I rejoice greatly in the Lord that at last you have renewed your concern for me. . . I am not saying this because I am in need, for I have learned to be content whatever the circumstances. I know what it is to be in need, and I know what it is to have plenty. I have learned the secret of being content in any and every situation, whether well fed or hungry, whether living in plenty or in want. I can do everything through him who gives me strength. Philippians 4: 10 – 13
Where do you think you would rate yourself on a “Satisfaction/Contentment in Life” scale of 1 – 10? Do you find that you are usually a happy, contented, grateful person who enjoys life and all it has to offer, and you would give yourself a pretty high score? Or would you describe yourself more dissatisfied, disillusioned, and disappointed with life in general, and you would rate yourself much lower?
When I was teaching, some of my middle school students could get in some pretty “unpleasant moods” over some incident that had happened at home or at school, or over something that was going on in their lives at the time. In my little “pep talk” to help them deal with the situation and their emotions, I would listen and tell them that I understood what they were feeling. But I also reminded them that sometimes they really did have a choice. They could choose to be happy, or they could choose to be miserable. I would remind them that yes, sometimes circumstances can make us sad, upset, and unhappy, but it is how we choose to handle them that makes a difference. And often, we even let those feelings carry over long after the situation has passed, and then it matters even more how we deal with them.
Do we tend to dwell on the situation and see only the negative and make ourselves miserable and in turn make everyone around us miserable, or do we pick ourselves up, go on, and not miss out on the good things to come? Obviously some situations are much more difficult and painful “to get over”, and I tried to be sensitive to their circumstances, but I truly wanted them to think through how their mood was affecting their actions. It often came out as anger or frustration towards others.
This might be true of us as adults, as well. Perhaps we should examine our attitudes and actions, and realize that sometimes we really do have a choice. Being content is a state of mind, an attitude, and a conscious effort to see the best in ourselves and in others, instead of the worst.
We know how our emotions can sometimes get the best of us! At times we may just need to know that someone is listening or cares. And who better to tell our feelings to than to our loving God Himself. He longs to know what is on our hearts. We can tell Him about every need we have!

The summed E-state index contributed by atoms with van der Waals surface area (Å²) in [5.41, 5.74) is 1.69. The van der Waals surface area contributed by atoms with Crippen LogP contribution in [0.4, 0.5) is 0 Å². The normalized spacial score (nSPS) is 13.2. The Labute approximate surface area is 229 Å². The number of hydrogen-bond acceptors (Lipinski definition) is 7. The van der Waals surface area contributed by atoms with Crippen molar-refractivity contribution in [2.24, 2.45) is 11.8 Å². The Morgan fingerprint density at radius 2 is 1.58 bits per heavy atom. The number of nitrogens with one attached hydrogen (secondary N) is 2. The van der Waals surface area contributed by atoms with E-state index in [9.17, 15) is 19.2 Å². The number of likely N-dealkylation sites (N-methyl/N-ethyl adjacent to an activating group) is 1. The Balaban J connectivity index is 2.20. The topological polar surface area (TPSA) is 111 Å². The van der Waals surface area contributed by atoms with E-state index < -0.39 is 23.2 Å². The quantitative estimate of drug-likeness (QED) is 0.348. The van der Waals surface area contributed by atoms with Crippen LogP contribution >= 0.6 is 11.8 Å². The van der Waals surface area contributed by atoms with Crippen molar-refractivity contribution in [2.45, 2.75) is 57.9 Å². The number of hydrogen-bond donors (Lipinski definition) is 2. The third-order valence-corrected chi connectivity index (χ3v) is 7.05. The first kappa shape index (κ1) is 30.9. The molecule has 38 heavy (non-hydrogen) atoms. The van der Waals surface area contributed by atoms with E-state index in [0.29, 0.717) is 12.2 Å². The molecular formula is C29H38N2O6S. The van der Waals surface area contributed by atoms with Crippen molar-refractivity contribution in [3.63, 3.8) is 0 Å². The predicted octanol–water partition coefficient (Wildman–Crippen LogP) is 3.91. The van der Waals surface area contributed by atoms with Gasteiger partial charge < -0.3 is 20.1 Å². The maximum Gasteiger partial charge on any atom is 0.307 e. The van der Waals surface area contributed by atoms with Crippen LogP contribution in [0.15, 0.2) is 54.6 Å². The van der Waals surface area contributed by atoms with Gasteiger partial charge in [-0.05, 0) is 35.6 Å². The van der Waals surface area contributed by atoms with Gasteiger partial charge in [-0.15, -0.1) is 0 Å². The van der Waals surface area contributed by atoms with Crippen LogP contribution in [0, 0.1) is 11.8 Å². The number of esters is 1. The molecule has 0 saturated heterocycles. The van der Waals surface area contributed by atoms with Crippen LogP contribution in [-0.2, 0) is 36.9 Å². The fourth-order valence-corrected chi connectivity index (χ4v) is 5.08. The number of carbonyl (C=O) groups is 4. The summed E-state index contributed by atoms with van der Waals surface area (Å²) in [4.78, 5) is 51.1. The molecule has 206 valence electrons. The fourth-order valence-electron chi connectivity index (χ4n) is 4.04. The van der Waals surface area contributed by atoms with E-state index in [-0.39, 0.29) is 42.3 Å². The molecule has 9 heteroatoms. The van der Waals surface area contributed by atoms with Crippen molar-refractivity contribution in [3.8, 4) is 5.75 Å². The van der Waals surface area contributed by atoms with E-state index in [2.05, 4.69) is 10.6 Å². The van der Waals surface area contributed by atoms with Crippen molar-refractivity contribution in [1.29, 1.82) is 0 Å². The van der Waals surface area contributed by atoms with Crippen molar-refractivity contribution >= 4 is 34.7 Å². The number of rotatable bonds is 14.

But as for real need – very few of us have experienced it. Most of us have all our needs, wants, and desires met beyond anything people in underprivileged homes and countries could ever imagine. For the most part, we know plenty – maybe not in terms of what others might have and what true monetary wealth could bring us. But plenty we have, and not just money, but wealth of family, friends, warmth, food, protection, and God’s love for us.
And even with all those wonderful blessings, we sometimes don’t know how to find true contentment. We can fret over the most inconsequential things and never seem really satisfied with our lives. Maybe we need a new attitude!
This verse from Philippians was written by Paul while he was imprisoned in Rome to thank the church of Philippi for their love and concern. Sick, weakened, and in prison after suffering much pain and persecution, he knows what it is to be in need, and he has also known what it is to have plenty from his earlier years. But having riches or power, poverty or illness – having much or little was of little concern to him. He had learned what enabled him to do powerful things for God and to walk through the pains and miseries of life with a heart of gratitude and joy.
He teaches that it all comes down to attitude. It’s not about putting on a brave face, or simply trying to convince ourselves to move boldly forward through the hardships of life. It’s about trusting in God and letting Him give us strength. It’s about making a conscious effort to depend on Him to give us the ability to rise above our circumstances and to make the choice to live in contentment and joy with Christ. It’s about truly believing that “I can do everything through Him.”
Only then can we live the life God desires for us to have. Only then can we ever hope to score a perfect 10!
Dear Lord, thank you for the blessings of life and for your presence in it. Help us to know that if we look to you, we can have the strength, peace, and contentment that you can give us no matter what situations we may face. But especially may we realize that we can do all things through you. Amen
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